Friday, 11 October 2013

You can’t build castles on quicksand: the data behind the story

John’s blog last week outlined the importance of the getting the basics right with respect to managing third party collections activity. As the Lead Analyst at TDX for Platforms and Processes, my team’s responsibilities include the development, maintenance and monitoring of exception reporting for portfolios under our management. As such, this article strongly resonated with me and also allowed me the opportunity to reflect on the findings that my team have made through the analysis of over 20 million accounts with a value in excess of $15 billion.

Data gathering: “Visibility drives Compliance and Performance”

  • Successful analytical teams will be focussed on analysing data and not just gathering it.

In order to effectively monitor your foundations the key requirement is visibility of all processes. As with buildings this may not be that easy unless you have a well-structured and efficient way of storing, accessing and utilising the data required. Unfortunately most systems are not purpose-built for managing accounts placed with third party collection agencies and hence this information can be near impossible, or at least require significant resource, to gather.

Account Reconciliation: “The Risk and Reward of knowing where your accounts are”

  • Up to 12% of accounts are not actually where the creditors thought they were.

The first principle of sound fundamentals is ensuring that each account is being managed by the agency you think it is assigned to. Upon taking over the management of large stock portfolios we see that up to 12% of accounts are not actually where the creditors thought they were. The implications of this are significant; we often see accounts being managed by two agencies at one time which creates concerns from both a compliance and brand risk perspective. This also impacts on performance as large batches of accounts can never reach collection agencies or sit dormant on the host platform for years. The mitigation for this is weekly account reconciliation, and as with data gathering, this process needs to be fully automated and supported by actionable MI to remove the significant resource implication that this can create.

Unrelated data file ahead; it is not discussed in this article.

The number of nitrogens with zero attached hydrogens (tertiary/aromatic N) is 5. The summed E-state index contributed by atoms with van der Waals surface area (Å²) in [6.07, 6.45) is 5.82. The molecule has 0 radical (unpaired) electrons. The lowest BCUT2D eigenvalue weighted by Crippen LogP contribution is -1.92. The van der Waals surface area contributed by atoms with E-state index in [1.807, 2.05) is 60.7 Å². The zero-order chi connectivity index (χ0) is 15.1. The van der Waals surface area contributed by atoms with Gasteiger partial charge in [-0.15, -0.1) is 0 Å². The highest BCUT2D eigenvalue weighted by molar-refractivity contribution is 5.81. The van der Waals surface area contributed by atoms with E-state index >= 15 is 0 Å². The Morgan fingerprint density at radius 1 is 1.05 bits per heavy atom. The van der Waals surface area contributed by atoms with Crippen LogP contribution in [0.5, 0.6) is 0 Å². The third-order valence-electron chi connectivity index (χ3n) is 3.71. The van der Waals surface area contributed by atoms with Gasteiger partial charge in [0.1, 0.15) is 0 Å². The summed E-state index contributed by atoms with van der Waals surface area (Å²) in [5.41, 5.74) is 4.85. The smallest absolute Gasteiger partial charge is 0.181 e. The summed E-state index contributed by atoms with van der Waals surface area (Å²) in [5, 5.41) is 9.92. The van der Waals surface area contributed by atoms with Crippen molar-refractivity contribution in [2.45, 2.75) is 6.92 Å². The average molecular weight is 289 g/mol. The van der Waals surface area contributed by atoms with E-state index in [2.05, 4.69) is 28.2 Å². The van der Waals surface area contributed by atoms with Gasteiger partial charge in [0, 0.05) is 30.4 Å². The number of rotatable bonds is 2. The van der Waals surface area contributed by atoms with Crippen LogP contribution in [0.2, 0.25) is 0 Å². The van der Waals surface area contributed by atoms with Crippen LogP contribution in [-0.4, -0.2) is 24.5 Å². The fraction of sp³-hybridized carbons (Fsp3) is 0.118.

Recycling Processes: “Time affects performance more than creditors think”

  • 11% performance impact from delays to recycling accounts

The process required to recycle accounts from one agency to the next in the placement strategy contains a number of checkpoints. Failures or delays are often driven by system constraints which can result in a requirement for resource-intensive manual processes to manage accounts. Again effective monitoring must be in place to ensure that the right accounts are being recalled at the appropriate stage of activity, they are being returned or disputed in a timely manner by collections agencies and they are then recycled correctly to the next agency. The importance of getting this right should not be underestimated as, for example, we have observed an 11% performance impact from delaying the replacement of accounts by one month.

Query and Dispute Management: “Customer Satisfaction, Compliance, AND Performance”

  • Quicker resolution drives performance uplifts of up to 40% on disputed accounts*

Queries and disputes present both risks and opportunities. They can be easily escalated into complaints if not responded to promptly and effectively. Conversely, once contact has been made with the customer, query resolution is likely to drive payment. As such, effectively managing queries and disputes needs to be a core focus of any vendor management activity. As a result of the ~1 million queries raised across our portfolios over the past 10 years and the improvements driven over this period, we have been able quantify the benefits. Resolving a dispute within three days rather than two weeks drives a performance uplift of over 40% on disputed accounts. As disputed accounts can drive up to 30% of collections across certain portfolios, this can have a significant impact.

These examples hopefully demonstrate that developing sound fundamentals not only provides strong ‘foundations’ upon which complex strategies can be built, but also drive their own performance and compliance benefits which in isolation can be hugely significant.

*For a recent detailed case study on how these principles generated substantial returns for a large credit grantor click here.

Tom Miller, Lead Analyst Platforms and Processes, TDX Group

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